Got a headache? A sore lower back? Maybe a nagging tooth ache? Instead of reaching for the medicine cabinet — again — try stilling your mind.
A new study published in “The Journal of Neuroscience” found doing a few 20-minute meditation sessions can significantly lower your sensitivity to pain. These powerful pain-relieving effects were felt by subjects who had never tried meditation before. For the study, each participant was taught a technique known as “focused attention,” when attention is focused on the breath while letting go of distracting thoughts and emotions.
Researchers found the meditation decreased pain intensity by 40 per cent and pain unpleasantness by 57. According to Fadel Zeidan, of Wake Forest Baptist Medical Center and lead author of the study, “Meditation produced a greater reduction in pain than even morphine or other pain-relieving drugs, which typically reduce pain ratings by about 25 per cent.”
Pain was measured in the subjects using a special type of brain imaging scan called arterial spin labeling magnetic resonance imaging (ASL MRI). This type of imaging is used to capture long-duration brain processes, like meditation.
Both before and after meditation training, the subjects had their brains scanned while pain was inflicted using a small heat creating device placed on the right leg. The device heated an area of the skin to 120 degrees Fahrenheit for five minutes, enough to cause pain in most people, but not enough to inflict damage. Brain scanning after the meditation training showed pain ratings reduced from at least 11 per cent to as high as 93 per cent.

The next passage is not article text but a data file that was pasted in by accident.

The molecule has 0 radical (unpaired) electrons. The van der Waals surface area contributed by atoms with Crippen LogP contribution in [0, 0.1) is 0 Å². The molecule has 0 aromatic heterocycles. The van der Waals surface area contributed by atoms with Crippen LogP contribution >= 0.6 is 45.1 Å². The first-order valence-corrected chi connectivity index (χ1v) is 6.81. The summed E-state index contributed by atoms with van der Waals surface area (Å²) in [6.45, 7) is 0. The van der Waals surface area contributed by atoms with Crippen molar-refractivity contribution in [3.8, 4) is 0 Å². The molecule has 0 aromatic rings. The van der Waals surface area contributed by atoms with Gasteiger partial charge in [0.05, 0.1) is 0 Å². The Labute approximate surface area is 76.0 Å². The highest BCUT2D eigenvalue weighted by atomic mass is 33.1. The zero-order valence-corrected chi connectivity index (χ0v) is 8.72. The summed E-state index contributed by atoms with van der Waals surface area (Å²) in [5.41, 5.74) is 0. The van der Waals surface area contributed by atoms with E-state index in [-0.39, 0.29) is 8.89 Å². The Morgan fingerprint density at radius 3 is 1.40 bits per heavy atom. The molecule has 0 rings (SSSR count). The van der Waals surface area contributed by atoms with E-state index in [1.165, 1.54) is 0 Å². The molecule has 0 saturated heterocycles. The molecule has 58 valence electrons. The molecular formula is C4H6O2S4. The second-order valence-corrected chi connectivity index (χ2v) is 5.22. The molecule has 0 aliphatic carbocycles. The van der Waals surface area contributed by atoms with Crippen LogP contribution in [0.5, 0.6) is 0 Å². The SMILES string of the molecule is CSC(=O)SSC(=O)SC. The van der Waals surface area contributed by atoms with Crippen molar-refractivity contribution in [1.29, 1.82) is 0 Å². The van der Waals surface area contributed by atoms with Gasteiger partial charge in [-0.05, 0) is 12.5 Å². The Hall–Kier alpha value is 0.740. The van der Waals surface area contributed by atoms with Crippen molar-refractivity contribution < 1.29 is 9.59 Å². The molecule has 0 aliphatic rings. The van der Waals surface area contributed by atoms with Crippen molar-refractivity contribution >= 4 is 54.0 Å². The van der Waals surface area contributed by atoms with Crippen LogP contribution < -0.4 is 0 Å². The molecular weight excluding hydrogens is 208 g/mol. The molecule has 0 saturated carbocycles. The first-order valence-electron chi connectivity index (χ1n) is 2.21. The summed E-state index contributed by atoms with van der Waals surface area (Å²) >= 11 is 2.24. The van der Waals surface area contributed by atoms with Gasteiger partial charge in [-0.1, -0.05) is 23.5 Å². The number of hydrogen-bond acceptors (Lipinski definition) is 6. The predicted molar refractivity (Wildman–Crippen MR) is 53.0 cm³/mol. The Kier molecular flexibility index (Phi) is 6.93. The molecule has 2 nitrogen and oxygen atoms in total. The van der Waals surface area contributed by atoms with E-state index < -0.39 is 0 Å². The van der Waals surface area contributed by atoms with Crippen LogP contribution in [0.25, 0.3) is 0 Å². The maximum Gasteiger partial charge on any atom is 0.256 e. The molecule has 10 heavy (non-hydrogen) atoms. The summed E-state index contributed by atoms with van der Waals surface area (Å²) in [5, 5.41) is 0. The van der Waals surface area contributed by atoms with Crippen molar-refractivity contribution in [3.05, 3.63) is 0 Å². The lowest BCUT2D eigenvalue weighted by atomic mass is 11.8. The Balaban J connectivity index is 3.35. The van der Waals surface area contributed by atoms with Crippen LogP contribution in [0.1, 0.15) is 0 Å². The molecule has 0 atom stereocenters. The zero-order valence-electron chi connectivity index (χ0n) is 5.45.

Meditation seems to work by activating or inhibiting specific areas in the brain. In this study, meditation was found to significantly reduce brain activity in the primary somatosensory cortex. This area of the brain is involved in communicating the location and intensity of a painful stimulus. While scans taken before the meditation showed a great deal of activity in this area, during the meditation this area was essentially silent.
Meditation also increased brain activity in other areas of the brain. These areas include the anterior cingulate cortex, anterior insula and the orbito-frontal cortex. According to Robert C. Coghill, senior author of the study, these areas of the brain are used to “build an experience” of pain, which are coming from nerve signals throughout the body — meditation allowed for a reframing of the context and evaluation of these sensations.
“Consistent with this function, the more these areas were activated by meditation the more pain was reduced,” he says. “One of the reasons meditation may have been so effective in blocking pain was it did not work at just one place in the brain, but instead reduced pain at multiple levels of processing.”
The Healthy Foodie is Doug DiPasquale, Holistic Nutritionist and trained chef, who lives in Toronto.
Here are some of the other ways meditation can benefit you.